As a threshold matter, the Court concludes that section 1406 is inapplicable here because the original venue, being the District of New Jersey, is proper. Under the federal venue statute, an action based upon diversity of citizenship may be properly filed "in a judicial district in which a substantial part of the events or omissions giving rise to the claim occurred, or a substantial part of property that is the subject of the action is situated." 28 U.S.C. § 1391(a)(2). This district is where the subject matter of the dispute is located and where both parties transact business. We reject Sanyo's argument that the original venue is improper because the forum selection clause specifies litigation elsewhere. This is not the applicable legal standard. See Barbuto v. Medicine Shoppe Int'l, Inc., 166 F. Supp. 2d 341, 347-48 (W.D. Pa. 2001). Since venue is proper in this Court, Third-Party Defendant's motion will be denied insofar as it seeks dismissal under section 1406.

Sanyo's motion to dismiss is based upon the terms of a forum selection clause contained in the Subscriber Unit Purchase and Supply Agreement between the parties. The forum selection clause at issue in this case states as follows:

[Sanyo and Sprint] each hereby irrevocably (a) agrees that any suit, action or other legal proceeding arising out of or relating to this Agreement will be brought in the Federal Court for the District of Kansas which court will have exclusive jurisdiction over any controversy arising out of this agreement . . . (Def.'s Mot. to Dismiss at 2, Nov. 12, 2010.)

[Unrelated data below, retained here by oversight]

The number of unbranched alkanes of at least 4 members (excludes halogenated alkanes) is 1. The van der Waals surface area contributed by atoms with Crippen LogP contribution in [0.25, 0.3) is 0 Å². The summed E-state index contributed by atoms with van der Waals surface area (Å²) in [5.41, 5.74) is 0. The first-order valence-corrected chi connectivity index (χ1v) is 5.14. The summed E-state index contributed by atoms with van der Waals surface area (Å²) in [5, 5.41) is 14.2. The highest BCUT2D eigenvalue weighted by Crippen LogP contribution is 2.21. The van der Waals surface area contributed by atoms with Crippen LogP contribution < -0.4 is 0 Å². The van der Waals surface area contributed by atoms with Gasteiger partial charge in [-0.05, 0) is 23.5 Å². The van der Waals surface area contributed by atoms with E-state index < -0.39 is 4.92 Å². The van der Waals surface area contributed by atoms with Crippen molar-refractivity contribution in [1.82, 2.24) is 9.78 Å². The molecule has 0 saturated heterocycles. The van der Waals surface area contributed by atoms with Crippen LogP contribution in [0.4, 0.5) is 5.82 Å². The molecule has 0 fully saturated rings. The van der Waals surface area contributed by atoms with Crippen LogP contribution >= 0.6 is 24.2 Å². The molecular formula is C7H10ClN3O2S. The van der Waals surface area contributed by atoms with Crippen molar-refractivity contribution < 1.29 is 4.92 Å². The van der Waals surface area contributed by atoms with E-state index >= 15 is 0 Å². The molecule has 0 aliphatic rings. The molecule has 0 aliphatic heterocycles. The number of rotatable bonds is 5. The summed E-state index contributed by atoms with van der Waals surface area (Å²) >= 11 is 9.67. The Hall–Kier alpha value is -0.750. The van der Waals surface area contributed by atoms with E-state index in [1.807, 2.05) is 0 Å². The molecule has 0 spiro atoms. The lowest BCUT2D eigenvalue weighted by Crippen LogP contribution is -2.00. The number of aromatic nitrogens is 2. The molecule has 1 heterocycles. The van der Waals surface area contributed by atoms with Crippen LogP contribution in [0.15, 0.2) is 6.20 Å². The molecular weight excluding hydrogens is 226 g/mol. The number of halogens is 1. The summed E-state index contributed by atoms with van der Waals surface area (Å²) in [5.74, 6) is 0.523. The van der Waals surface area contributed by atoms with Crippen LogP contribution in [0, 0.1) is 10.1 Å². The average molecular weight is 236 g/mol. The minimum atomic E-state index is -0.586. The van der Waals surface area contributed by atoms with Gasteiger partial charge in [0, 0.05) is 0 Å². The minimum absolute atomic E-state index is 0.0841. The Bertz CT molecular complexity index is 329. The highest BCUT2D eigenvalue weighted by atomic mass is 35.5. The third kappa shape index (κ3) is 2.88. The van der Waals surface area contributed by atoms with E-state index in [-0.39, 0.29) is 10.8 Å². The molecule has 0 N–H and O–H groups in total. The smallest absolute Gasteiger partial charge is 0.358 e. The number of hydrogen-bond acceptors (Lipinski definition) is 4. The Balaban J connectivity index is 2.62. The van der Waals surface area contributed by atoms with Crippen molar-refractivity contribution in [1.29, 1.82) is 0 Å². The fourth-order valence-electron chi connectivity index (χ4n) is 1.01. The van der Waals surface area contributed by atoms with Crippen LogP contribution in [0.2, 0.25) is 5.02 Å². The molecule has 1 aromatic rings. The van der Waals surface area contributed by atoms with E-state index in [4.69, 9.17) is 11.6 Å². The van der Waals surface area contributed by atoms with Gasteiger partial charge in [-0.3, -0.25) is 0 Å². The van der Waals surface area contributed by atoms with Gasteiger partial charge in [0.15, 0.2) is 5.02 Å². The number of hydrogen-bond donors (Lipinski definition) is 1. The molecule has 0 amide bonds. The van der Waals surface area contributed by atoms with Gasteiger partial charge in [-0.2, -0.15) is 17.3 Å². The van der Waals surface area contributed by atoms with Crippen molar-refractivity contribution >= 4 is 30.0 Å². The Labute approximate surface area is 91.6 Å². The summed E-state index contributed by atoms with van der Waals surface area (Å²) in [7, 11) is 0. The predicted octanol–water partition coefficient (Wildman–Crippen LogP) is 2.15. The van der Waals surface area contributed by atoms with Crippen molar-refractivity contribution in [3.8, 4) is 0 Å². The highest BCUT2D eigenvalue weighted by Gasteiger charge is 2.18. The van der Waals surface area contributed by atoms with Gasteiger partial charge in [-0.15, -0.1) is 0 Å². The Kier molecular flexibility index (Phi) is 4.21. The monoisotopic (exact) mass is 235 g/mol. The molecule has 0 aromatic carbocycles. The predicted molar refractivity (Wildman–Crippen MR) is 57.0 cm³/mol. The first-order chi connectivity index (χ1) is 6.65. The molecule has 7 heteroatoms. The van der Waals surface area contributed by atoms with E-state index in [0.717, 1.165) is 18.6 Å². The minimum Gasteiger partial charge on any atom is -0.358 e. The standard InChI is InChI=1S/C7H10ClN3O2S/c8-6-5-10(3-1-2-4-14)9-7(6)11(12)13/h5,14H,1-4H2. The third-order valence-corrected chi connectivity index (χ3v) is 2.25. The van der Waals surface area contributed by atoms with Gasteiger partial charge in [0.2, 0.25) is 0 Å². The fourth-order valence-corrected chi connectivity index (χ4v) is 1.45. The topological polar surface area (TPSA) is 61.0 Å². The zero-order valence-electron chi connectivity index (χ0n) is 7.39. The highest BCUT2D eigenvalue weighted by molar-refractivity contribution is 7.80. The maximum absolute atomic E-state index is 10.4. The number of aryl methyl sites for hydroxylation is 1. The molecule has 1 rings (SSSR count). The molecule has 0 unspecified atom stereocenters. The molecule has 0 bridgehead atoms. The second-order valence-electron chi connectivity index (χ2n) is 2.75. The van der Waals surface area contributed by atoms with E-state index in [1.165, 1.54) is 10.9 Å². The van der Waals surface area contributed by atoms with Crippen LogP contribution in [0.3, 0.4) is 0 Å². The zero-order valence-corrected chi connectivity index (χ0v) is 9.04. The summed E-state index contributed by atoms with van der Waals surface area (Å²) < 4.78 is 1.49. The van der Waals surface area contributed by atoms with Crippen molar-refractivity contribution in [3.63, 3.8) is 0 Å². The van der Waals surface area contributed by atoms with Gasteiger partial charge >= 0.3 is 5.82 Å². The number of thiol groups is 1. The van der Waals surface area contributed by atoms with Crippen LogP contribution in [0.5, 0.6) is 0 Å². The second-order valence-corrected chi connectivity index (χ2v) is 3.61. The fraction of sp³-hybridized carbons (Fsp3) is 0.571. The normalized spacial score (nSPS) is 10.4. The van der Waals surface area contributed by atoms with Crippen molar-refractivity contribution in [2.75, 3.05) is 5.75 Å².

A forum selection clause is prima facie valid "and should be enforced unless enforcement is shown by the resisting party to be unreasonable under the circumstances." The Bremen v. Zapata Off-Shore Co., 407 U.S. 1, 10 (1972). As the Third Circuit has defined the term, a forum selection clause is "unreasonable" if the resisting party can make a strong showing that the forum selected is "so gravely difficult and inconvenient that he will for all practical purposes be deprived of his day in court or that the clause was procured through fraud or overreaching." Foster v. Chesapeake Ins. Ltd., 933 F.2d 1207, 1219 (3d Cir. 1991) (citations and internal quotations omitted).

The plain language of the forum selection clause encompasses this action within its scope and suggests that venue in Kansas is mandatory. Third-Party Plaintiffs do not contend that the forum selection clause was procured through fraud or overreaching. In fact, the Agreement was a freely negotiated contract entered into by two sophisticated business entities that expressed a mutual preference for Kansas venue. See The Bremen, 407 U.S. at 12 (emphasizing that choice of forum was made in arms-length negotiation between sophisticated businessmen). Furthermore, Third-Party Plaintiffs have made no attempt to bear their substantial burden of demonstrating that the chosen forum would be "so gravely difficult and inconvenient" as to deprive them of their day in court.

Instead, Third-Party Plaintiffs argue that Kansas is an unreasonable forum since Sprint must defend its patent infringement case in New Jersey, the result of which is central to any indemnity suit. According to Sprint, enforcement of the forum selection clause would "create parallel proceedings in different forums on the same set of facts and legal issues." (Pl.'s Opp'n Br. at 6, Feb. 18, 2011.) However, Sprint has made no demonstration that there is any overwhelming factual or other correlation between Sanyo's contractual or common law obligation to indemnify and the underlying patent infringement lawsuit. The indemnity suit between the parties solely concerns the contractual interpretation of their ...